|Department of Public Information • News and Media Division • New York|
At Reception, Secretary-General Says Replenishing Global Fund against AIDS,
Tuberculosis and Malaria ‘Replenishing Hope and Dignity in People’s Lives’
Following are UN Secretary-General Ban Ki-moon’s remarks at the welcome reception for the Global Fund Third Replenishment Meeting and opening of the “Access to Life” exhibition, in New York, 4 October:
We are here tonight with the wind at our backs.
A very successful General Assembly that put health at the centre of our plans for achieving the Millennium Development Goals.
A breakthrough in global action for women’s and children’s health.
Tomorrow, we gather to further fuel that progress by replenishing the Global Fund against AIDS, Tuberculosis and Malaria.
In these photographs, we plainly see why we are here.
Our work is about more than replenishing a fund, it is about replenishing hope and dignity in people’s lives.
Behind every number, there is a person.
A real person with a real story.
More and more, the story is one of a heroic journey to health and hope.
As this exhibition teaches us, access to treatment means “access to life”.
That is the message that leaps from these stirring images.
Thanks to programs supported by the Global Fund, there are about 6 million other stories around the world. Six million lives saved.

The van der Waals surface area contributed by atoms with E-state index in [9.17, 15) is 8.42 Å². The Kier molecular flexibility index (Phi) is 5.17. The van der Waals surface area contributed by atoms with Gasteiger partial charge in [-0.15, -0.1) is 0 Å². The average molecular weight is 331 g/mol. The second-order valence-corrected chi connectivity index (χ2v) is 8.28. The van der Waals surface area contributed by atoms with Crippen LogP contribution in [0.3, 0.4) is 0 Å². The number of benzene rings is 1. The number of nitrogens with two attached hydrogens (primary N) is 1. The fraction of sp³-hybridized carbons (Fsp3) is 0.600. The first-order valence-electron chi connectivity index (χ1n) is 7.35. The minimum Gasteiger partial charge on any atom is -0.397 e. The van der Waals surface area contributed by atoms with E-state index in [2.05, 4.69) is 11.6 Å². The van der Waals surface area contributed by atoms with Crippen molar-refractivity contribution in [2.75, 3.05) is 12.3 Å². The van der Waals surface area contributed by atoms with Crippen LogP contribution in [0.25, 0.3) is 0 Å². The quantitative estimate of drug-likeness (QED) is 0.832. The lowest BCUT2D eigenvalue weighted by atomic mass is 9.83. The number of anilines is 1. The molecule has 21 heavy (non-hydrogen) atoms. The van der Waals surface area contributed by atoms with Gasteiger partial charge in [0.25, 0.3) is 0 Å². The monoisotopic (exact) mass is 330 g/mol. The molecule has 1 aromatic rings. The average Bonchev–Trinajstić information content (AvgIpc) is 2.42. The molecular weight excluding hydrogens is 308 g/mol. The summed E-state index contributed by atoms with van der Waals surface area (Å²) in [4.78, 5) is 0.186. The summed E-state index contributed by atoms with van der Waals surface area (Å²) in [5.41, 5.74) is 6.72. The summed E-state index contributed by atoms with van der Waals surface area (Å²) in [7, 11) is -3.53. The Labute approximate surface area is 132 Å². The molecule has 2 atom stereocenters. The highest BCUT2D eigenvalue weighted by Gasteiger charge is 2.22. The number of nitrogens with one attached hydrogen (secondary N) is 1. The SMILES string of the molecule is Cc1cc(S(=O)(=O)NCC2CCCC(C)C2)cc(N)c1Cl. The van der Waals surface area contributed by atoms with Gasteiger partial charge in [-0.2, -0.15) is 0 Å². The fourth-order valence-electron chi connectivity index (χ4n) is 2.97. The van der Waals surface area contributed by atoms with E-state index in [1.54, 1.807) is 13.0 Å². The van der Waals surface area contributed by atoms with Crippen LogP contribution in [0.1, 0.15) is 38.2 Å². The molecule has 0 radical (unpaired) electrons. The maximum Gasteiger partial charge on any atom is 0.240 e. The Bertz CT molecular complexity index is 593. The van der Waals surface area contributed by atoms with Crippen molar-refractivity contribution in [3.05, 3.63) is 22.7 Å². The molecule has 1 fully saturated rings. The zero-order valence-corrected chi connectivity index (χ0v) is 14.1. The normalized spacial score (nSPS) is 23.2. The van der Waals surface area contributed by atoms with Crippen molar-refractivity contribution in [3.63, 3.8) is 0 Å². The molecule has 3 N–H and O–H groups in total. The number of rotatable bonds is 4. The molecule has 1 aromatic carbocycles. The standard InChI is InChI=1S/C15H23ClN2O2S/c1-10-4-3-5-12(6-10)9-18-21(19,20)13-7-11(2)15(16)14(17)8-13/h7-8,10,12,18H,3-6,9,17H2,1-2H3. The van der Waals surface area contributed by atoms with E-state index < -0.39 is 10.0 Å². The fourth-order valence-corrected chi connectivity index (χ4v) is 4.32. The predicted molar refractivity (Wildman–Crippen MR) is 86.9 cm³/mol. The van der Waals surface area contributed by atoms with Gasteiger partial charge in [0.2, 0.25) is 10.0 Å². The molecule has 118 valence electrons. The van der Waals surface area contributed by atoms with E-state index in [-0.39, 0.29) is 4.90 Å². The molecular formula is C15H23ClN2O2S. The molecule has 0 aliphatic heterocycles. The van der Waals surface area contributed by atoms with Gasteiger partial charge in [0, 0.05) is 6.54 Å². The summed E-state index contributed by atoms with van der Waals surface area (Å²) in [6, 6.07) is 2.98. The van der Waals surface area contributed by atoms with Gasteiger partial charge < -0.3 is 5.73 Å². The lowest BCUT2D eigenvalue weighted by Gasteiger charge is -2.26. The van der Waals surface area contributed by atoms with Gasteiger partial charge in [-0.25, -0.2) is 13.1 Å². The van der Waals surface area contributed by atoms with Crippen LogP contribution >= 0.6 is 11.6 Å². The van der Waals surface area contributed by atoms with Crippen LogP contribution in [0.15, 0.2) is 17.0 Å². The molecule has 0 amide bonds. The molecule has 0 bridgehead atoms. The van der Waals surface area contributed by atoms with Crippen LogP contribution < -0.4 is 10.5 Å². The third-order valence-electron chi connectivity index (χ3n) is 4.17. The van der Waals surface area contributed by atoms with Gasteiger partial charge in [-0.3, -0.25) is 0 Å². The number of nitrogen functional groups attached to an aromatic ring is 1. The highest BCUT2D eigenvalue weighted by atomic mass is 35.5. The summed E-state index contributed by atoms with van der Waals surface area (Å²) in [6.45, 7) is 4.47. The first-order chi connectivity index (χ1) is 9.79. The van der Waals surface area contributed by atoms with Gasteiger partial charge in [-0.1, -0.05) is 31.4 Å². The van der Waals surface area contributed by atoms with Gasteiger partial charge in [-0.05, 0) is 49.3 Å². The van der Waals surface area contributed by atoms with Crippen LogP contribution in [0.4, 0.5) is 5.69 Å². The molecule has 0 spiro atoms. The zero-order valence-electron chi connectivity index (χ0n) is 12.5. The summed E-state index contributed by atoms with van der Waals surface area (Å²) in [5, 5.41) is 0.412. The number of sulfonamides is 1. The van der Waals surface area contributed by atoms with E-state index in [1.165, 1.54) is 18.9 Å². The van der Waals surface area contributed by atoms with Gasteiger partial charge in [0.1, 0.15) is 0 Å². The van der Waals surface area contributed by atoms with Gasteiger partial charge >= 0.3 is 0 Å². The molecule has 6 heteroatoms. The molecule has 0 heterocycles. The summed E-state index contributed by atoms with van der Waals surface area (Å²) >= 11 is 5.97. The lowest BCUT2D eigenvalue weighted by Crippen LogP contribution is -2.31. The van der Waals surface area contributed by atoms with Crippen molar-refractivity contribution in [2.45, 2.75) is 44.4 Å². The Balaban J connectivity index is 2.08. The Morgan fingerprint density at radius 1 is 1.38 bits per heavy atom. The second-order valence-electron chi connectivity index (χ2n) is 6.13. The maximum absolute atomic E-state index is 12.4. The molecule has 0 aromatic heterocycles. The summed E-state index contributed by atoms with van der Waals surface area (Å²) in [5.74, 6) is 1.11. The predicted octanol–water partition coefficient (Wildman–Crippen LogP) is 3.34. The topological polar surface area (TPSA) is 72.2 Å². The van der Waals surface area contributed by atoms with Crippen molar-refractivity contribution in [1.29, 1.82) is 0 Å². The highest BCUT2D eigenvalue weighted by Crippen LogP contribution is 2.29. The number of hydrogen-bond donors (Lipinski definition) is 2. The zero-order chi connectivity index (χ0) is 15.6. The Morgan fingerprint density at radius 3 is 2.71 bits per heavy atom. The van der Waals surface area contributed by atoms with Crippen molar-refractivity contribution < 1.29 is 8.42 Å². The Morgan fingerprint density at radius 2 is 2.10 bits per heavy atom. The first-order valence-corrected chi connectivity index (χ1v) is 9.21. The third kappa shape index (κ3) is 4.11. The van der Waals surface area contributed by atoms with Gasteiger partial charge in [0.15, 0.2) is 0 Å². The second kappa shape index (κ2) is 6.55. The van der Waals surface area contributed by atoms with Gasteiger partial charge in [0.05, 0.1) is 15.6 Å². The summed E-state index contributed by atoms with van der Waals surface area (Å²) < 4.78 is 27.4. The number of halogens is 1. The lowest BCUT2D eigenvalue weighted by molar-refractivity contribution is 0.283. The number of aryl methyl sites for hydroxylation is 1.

Each day, another 4,000 people are able to take hold of the lifeline that is the Global Fund.
I saw that myself when I visited Uganda’s largest AIDS clinic earlier this year. I met young people who arrived at the clinic near death.
Now, they are healthy. Looking forward. Alive in every sense.
That is what the Global Fund is all about: giving people their lives back.
That success is a collective achievement of everyone here tonight: Member States, donors, partners, civil society and the staff of the Global Fund, UNAIDS, and other multilateral organizations who have worked together to achieve such remarkable results.
But we know there is much to do.
10 million people are not getting the urgent life-saving treatment for HIV that they need.
Malaria still affects 250 million people every year.
The fight against TB goes on.
It saddens me deeply that some of the people in these photos received treatment too late.
I am haunted by the decisions that health professionals must make every day:
How do you choose to treat one child over another?
How do you turn away a pregnant mother crying for help?
Ladies and gentlemen,
We can do better.
So take a close look at the faces in this exhibition…and you might just see the future.
A future where no one has to die for want of treatment that is available and affordable.
A future where every woman has the chance to give birth to children free of HIV.
A future where every young girl and boy can live a life free from malaria and tuberculosis.
That is the future I see.
Let us work to bring that image to life.
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